Justice, Liturgy

the nicene creed: radically revised

I was asked to write a statement of faith and because of my trust in a loving and creative Triune God, I re-wrote the ancient faith text, the Nicene Creed, to represent my ever-Reforming faith.

I believe in one God, Creator, Intruder, and Agitator Almighty,
maker of heaven and Earth,
creating and imagining still,
      of all things, visible and invisible,
diverse and expanding.
And in my Savior Jesus Christ,
      the Beloved Child of God,
    eternally begotten by God before the planets whirled,
           Divinity from Divinity,
           Love from Love,
           true God from true God,
     begotten, not made;
      of the same essence as God.
      Through Christ all things were made.
For humanity, the universe, and our salvation
Christ broke into the chaos of creation
           becoming incarnate by God’s Spirit and the young, poor Mary,
           and was made flesh.
Christ taught and lived a life of peace and justice,
dined with prostitutes, outcasts, and fools;
denounced religiosity as the way to God’s heart, instead of loving one’s neighbor;
and gave up all power for the sake of loving the world.
           Christ was crucified under Pontius Pilate,
           suffered, and was buried.
 On the third day God raised Christ from the dead, according to the Scriptures,
           he ascended into heaven
           and is extoled to God’s right hand.
         Christ comes again and again
and one day will come in glory
           to judge the living and the dead.
           God’s Realm has already begun and will never end.
I believe in God’s Spirit,
     active and moving, the giver of life and breath.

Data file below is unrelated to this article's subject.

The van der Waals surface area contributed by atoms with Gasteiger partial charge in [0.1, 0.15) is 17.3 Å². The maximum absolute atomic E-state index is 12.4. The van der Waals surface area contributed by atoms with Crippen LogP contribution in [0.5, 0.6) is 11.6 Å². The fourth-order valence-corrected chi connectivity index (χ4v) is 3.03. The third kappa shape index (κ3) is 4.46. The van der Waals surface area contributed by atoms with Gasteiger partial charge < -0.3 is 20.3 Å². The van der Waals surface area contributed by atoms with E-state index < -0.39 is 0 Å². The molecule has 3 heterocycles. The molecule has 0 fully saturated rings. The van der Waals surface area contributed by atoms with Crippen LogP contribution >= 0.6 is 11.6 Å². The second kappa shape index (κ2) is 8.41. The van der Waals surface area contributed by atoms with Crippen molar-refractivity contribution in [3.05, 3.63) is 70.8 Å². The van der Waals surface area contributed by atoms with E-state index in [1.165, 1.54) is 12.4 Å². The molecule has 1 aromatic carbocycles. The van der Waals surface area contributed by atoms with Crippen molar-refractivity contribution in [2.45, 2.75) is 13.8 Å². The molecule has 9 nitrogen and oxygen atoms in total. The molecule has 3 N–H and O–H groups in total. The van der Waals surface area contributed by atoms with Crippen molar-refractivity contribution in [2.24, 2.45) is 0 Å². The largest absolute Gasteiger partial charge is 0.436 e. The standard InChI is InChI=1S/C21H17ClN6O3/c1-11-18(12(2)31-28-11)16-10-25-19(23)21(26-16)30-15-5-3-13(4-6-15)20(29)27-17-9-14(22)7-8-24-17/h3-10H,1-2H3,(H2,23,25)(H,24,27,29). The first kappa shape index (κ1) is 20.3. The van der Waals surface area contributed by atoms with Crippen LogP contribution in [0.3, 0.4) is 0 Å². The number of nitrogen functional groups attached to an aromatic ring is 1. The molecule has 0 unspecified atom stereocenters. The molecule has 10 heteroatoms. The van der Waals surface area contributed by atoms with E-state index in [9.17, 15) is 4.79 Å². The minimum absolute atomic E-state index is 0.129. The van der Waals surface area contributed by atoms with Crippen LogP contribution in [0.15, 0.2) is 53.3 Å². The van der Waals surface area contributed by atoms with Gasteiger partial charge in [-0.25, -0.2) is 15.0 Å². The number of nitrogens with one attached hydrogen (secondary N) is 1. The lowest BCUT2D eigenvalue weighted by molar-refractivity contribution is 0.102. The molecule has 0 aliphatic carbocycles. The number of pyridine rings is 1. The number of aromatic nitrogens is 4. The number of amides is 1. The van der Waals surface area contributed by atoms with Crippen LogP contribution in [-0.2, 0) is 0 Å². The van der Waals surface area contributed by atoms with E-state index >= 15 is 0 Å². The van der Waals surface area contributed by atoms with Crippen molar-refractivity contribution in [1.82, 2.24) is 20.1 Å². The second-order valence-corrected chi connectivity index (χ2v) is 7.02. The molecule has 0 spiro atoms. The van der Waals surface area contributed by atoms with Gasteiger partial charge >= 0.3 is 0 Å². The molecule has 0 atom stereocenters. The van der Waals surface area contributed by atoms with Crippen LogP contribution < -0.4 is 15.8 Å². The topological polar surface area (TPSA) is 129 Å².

God’s Spirit dances with Christ and God in eternity,
      and with God and Christ should be worshiped and glorified.
      God’s Spirit has spoken through the prophets, past and present;
convicts the unjust, heals the wounded, and moves among the unloved.
      I believe God’s Spirit hovers over the one holy catholic and apostolic church.
      I affirm baptism and communion as sacred moments in the Beloved Community.
      I look forward to the resurrection of the dead,
      and to life in the world to come. Amen.

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Chicago Climate March (April 29, 2017)  God’s Spirit moved among us.

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Beliefs, Christainity, Spiritual

fragile faithfulness

About a month ago, one of my favorite bloggers wrote a post outlining his beliefs. He titled it Why I am a Christian. Recently, I had a chance to spell out some of beliefs and read it in front of the people that I will be working with this summer. This summer, I will be working at Broad Street Ministries, which is Presbyterian and located in Philadelphia. I will be working with five other persons teaching youth groups the importance of being a prophetic voice in their own communities. With that in mind, here is my statement of faith:

“God, rid me of God” – Meister Eckhart

“And your skin taste much better with aging not sweet like it was back in our Sunday school.” – Manchester Orchestra